Businessman must reapply
A Chinese billionaire who wants to to lease land and build a resort in the country must reapply for government permission to proceed, reporters, citing Icelandic media said yesterday. Cabinet ministers, led by Industry Minister Steingrimur Sigfusson, were unable to make a final decision on Huang Nubo’s application because of a lack of information, the report cited state radio RUV as saying. Huang, whose attempt to acquire the land was blocked last year, said in July he secured a deal to lease the property instead to help him revive the project. Calls to Huang’s company, Beijing Zhongkun Investment Group Co, were not answered outside of normal business hours. Iceland rejected the bid to buy 300 km2 of land in November last year, saying it would be “incompatible” with the law amid opposition to foreign ownership of property.
Copyright levy under review
German lawmakers are sending legislation on possible copyright restrictions on Internet search engines, commonly called the “Google Tax,” to an expert committee for further review. The levy, being pushed by publishers, would require search engines to pay each time they link to media content such as newspaper articles or photographs. After a debate that began close to midnight, parliament said on Friday that the matter was passed on to its legal committee. Google Inc on Tuesday launched a campaign dubbed “Defend Your Web” aimed at drumming up support to defeat the measure. In a short online video, Google warned “for more than 10 years you’ve been able to find what you are looking for.” A planned law, it says, “would change that.”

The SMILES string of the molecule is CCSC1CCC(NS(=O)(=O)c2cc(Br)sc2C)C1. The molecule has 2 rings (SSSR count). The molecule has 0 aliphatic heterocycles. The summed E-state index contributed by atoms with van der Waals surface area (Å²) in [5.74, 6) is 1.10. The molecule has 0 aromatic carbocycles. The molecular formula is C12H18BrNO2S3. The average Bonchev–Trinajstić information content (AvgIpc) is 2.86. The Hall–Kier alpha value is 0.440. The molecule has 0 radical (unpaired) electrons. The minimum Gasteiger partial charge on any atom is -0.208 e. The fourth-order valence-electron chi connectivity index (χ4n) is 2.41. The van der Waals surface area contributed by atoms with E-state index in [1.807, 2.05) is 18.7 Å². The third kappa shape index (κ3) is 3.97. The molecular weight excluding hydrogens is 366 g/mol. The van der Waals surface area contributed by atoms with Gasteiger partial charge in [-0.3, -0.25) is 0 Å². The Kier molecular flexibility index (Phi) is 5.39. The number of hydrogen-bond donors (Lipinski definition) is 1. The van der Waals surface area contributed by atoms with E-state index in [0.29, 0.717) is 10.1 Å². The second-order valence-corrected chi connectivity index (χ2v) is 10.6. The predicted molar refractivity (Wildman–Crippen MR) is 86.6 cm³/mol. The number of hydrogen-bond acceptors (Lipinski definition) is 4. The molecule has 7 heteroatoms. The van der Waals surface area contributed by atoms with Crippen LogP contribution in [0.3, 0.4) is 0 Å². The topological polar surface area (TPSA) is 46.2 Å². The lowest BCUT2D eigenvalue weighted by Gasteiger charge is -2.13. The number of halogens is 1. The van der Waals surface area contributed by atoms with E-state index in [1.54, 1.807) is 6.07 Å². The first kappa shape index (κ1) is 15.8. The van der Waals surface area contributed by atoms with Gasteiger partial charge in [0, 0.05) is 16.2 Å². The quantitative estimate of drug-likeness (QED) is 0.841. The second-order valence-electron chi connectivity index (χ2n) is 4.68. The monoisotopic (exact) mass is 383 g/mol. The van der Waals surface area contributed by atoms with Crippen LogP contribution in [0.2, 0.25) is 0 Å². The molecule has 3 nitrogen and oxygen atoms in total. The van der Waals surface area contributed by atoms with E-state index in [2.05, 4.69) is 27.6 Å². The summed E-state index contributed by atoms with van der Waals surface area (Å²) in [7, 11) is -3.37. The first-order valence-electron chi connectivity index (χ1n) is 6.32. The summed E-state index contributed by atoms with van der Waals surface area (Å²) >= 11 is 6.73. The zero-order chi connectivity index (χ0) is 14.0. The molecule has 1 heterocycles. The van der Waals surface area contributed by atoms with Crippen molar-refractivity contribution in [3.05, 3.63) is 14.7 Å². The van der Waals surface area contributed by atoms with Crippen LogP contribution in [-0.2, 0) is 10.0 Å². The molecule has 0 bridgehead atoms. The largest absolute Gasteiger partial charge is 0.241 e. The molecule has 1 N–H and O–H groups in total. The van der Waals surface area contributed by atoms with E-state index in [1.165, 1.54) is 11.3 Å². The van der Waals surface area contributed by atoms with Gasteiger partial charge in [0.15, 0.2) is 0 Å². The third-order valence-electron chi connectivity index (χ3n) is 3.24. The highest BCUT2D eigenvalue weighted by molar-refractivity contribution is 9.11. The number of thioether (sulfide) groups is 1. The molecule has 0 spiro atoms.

Steelmaker agrees deal
The world’s top steelmaker, ArcelorMittal, on Saturday welcomed a deal over the future of one of its plants that the French government had threatened to nationalize. The dispute over closing blast furnaces at the Florange plant had risked damaging France’s image among investors, with a virulent attack by a minister on the company owned by Indian-born steel tycoon Lakshmi Mittal. French Prime Minister Jean-Marc Ayrault announced late on Friday a deal under which ArcelorMittal had committed to invest at least 180 million euros (US$234 million) over the next five years at the Florange site in northeastern France. The government and the steelmaker had waged high stakes brinkmanship for weeks over the fate of two blast furnaces that ArcelorMittal wanted to shut for good given a slump in demand for low-end steel products.
Hyundai reports sales boost
Hyundai Motor Co said its last month US vehicle sales rose 8 percent to 53,487 units, paced by gains for its Elantra and Sonata cars.The company reported the sales gains in a Twitter post. Sales of Elantra cars surged 28 percent while sales of Sonata cars increased 13 percent, Hyundai said. Hyundai and affiliate Kia Motors Corp., both based in Seoul, may have combined to sell 9.1 percent more vehicles last month compared with a year earlier, the average estimate of six analysts surveyed by Bloomberg. Replacement demand from owners of damaged vehicles and purchases deferred by superstorm Sandy, probably boosted US car and light- truck sales last month to the best monthly pace in more than four years. The annualized industry sales rate, adjusted for seasonal trends, may have accelerated to 15 million, the average estimate of 15 estimates.